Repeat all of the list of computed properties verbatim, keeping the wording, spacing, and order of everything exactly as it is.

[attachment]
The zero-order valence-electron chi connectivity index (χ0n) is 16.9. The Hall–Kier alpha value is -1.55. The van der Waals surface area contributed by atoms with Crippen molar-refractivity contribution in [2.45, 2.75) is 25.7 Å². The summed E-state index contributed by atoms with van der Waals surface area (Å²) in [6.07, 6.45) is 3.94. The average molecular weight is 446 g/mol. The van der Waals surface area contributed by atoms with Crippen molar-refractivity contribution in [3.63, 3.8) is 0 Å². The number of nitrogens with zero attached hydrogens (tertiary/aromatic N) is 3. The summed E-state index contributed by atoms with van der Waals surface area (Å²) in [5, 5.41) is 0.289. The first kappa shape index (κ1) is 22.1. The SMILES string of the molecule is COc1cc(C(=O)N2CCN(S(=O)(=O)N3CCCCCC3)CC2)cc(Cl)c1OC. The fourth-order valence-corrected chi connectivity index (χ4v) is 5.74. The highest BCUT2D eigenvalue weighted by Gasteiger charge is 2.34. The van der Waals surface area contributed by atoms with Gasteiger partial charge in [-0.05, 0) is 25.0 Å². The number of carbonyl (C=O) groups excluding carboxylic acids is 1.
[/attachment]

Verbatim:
The zero-order valence-electron chi connectivity index (χ0n) is 16.9. The Hall–Kier alpha value is -1.55. The van der Waals surface area contributed by atoms with Crippen molar-refractivity contribution in [2.45, 2.75) is 25.7 Å². The summed E-state index contributed by atoms with van der Waals surface area (Å²) in [6.07, 6.45) is 3.94. The average molecular weight is 446 g/mol. The van der Waals surface area contributed by atoms with Crippen molar-refractivity contribution in [3.63, 3.8) is 0 Å². The number of nitrogens with zero attached hydrogens (tertiary/aromatic N) is 3. The summed E-state index contributed by atoms with van der Waals surface area (Å²) in [5, 5.41) is 0.289. The first kappa shape index (κ1) is 22.1. The SMILES string of the molecule is COc1cc(C(=O)N2CCN(S(=O)(=O)N3CCCCCC3)CC2)cc(Cl)c1OC. The fourth-order valence-corrected chi connectivity index (χ4v) is 5.74. The highest BCUT2D eigenvalue weighted by Gasteiger charge is 2.34. The van der Waals surface area contributed by atoms with Gasteiger partial charge in [-0.05, 0) is 25.0 Å². The number of carbonyl (C=O) groups excluding carboxylic acids is 1.